Jack Spencer — Michigan Capitol Confidential — November 16, 2013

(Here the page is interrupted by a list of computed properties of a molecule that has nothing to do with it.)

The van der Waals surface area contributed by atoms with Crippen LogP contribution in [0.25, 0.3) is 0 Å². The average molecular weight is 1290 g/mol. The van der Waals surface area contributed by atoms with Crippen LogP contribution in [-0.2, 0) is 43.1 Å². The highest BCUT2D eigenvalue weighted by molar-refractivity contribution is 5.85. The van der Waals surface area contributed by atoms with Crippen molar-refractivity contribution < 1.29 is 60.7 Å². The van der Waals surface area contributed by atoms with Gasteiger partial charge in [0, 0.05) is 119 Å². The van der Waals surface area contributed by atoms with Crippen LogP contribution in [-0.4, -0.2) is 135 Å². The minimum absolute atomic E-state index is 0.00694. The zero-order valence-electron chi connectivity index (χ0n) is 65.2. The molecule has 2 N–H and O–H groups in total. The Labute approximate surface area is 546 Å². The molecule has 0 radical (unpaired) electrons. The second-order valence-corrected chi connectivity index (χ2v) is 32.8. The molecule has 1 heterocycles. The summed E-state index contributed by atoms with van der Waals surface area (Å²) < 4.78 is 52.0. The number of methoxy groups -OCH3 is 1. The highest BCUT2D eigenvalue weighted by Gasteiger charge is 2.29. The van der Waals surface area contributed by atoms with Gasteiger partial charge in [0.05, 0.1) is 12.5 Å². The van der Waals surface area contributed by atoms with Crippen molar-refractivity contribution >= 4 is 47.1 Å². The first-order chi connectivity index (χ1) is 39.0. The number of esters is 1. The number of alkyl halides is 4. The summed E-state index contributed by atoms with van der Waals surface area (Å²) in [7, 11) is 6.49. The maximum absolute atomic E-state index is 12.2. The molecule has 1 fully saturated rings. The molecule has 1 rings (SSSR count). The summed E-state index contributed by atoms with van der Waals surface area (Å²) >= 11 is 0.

Court battles over the Colorado and Minnesota renewable energy mandates could potentially mark the beginning of the end for similar laws in other states, including Michigan.In June, Judge Richard Posner of the U.S. Court of Appeals for the Seventh Circuit Court wrote that Michigan’s in-state renewable energy mandateviolates the Commerce Clause and is therefore unconstitutional. Judge Posner’s statement did not have the weight of law because the issue wasn’t directly before him. Nonetheless, many received it as a wake-up call and possible harbinger of things to come.In 2008, the Michigan Legislature passed a law mandating that 10 percent of the state’s energy be produced by in-state renewable energy sources by 2015. This law was supposedly enacted to reduce greenhouse gas emissions. However, aspects of it appear inconsistent with that goal.The law did not include monitoring requirements to test what effects, if any, the mandate actually has on emissions. Also, although there are several so-called renewable energy sources with wind energy the predominate source used to meet the mandate in Michigan. This has been so in spite of the fact that the federal government says Michigan is not well-suited for wind energy production.If courts find that in-state renewable energy mandates violate the Commerce Clause, many think it would virtually kill wind energy in Michigan. Such a ruling would force Michigan’s wind energy industry to compete on an open market. Wind energy cannot be produced efficiently in Michigan. As a result, without an in-state mandate, Michigan produced wind energy would simply lose out to cheaper energy produced from other sources or even by wind energy from some other states. Read full article here…..